Take the 2-minute tour ×
TeX - LaTeX Stack Exchange is a question and answer site for users of TeX, LaTeX, ConTeXt, and related typesetting systems. It's 100% free, no registration required.

For instance, I want to include a figure: ~/figures/figure.pdf. On my Linux box, this is /home/me/figures/figure.pdf, but on OS X it is /Users/me/figures/figure.pdf. I'd like it if there is an environment variable like $HOME so that the latex file can compile on both machines \includegraphics{$HOME/figures/figure.pdf}. (Of course it wouldn't use the $ sign).

I just found this post, but Is write18 the most native way? And, in the given example, the assignment wouldn't actually define the variable in LaTex. I tried

\immediate\write18{echo "\newcommand{\HOME}{$HOME}" > var.tex}

But gives me this error:

! Argument of \@gobble has an extra }.

So now I am at a loss.

share|improve this question
    
Related: tex.stackexchange.com/questions/1728/… –  Dror Jan 19 at 15:08
add comment

2 Answers

up vote 12 down vote accepted

@egreg has already answered your question so I thought I'd not answer it. That is suggest not relying on environment variables for this. If the latex file just goes \includegraphics{figures/figure.pdf}

then if $HOME/figures// is in TEXINPUTS environment variable or texmf.cnf configuration setting then the file will be found without LaTeX explicitly needing to access the machine-specific information. This keeps machine specific information and directory structure in the kpathsearch system which is optimised to deal with that rather than the macro layer which tries as far as possible to avoid such issues.

Also for the specific case of home directory you can (on web2c systems on at least linux and windows/cygwin, but I assume the others too) use \string~/figures/figure.pdf as kpathsea understands ~ as the home directory (but you have to pass it a literal ~ not the normal active definition for a non-breakable space, hence the \string.

share|improve this answer
add comment

If you have a recent TeX Live (2010 or later) or MiKTeX (v. 2.9), then the following works (and does not need the -shell-escape command line option):

\usepackage{catchfile}
\newcommand{\getenv}[2][]{%
  \CatchFileEdef{\temp}{"|kpsewhich --var-value #2"}{}%
  \if\relax\detokenize{#1}\relax\temp\else\let#1\temp\fi}

\getenv[\HOME]{HOME}

If you only say \getenv{VAR} then the value of the variable is printed instead of being stored in a control sequence.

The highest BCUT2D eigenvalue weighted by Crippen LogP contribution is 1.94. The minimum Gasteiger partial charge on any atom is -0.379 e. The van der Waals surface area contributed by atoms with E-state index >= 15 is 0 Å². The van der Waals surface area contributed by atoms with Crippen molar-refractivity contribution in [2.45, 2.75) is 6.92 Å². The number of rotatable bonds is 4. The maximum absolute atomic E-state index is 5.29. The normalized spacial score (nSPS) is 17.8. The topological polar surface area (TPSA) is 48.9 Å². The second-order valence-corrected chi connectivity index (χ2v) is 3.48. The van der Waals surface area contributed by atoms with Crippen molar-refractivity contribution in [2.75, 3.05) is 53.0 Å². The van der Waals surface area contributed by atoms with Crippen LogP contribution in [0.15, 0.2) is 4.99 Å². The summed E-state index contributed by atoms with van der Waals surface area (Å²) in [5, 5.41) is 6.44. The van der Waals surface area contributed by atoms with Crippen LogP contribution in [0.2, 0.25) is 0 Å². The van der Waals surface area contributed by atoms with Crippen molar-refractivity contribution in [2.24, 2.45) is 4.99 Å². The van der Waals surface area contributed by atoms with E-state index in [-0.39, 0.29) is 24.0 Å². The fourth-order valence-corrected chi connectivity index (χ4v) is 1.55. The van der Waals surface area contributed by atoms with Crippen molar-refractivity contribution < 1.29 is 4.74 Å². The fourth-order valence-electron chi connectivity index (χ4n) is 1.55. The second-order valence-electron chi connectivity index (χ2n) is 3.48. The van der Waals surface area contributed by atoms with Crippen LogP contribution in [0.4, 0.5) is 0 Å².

Not only HOME can be used, but any environment variable and also the "pseudovariables" defined in the TeX kpathsea system such as TEXMF or TEXINPUTS.

Note that this works only with pdflatex. With other engines or older distributions, shell escape is needed. Of course LuaTeX has its methods for interacting with the system.


A version that works with all recent engines is

\documentclass{article}

\usepackage{ifxetex,ifluatex}

\ifxetex
  \usepackage{catchfile}
  \newcommand\getenv[2][]{%
    \immediate\write18{kpsewhich --var-value #2 > \jobname.tmp}%
    \CatchFileDef{\temp}{\jobname.tmp}{\endlinechar=-1}%
    \if\relax\detokenize{#1}\relax\temp\else\let#1\temp\fi}
\else
  \ifluatex
    \newcommand\getenv[2][]{%
      \edef\temp{\directlua{tex.sprint(
        kpse.var_value("\luatexluaescapestring{#2}") or "" ) }}%
      \if\relax\detokenize{#1}\relax\temp\else\let#1\temp\fi}
  \else
    \usepackage{catchfile}
    \newcommand{\getenv}[2][]{%
      \CatchFileEdef{\temp}{"|kpsewhich --var-value #2"}{\endlinechar=-1}%
      \if\relax\detokenize{#1}\relax\temp\else\let#1\temp\fi}
  \fi
\fi

\begin{document}
\getenv[\HOME]{HOME}\show\HOME
\end{document}

In the case of xetex an auxiliary file \jobname.tmp is written and -shell-escape is necessary.

Note: the LuaTeX method has been suggested by Patrick Gundlach. If the variable is unset or not known to kpathsea, the empty string will result.

share|improve this answer
add comment

Your Answer

 
discard

By posting your answer, you agree to the privacy policy and terms of service.

Not the answer you're looking for? Browse other questions tagged or ask your own question.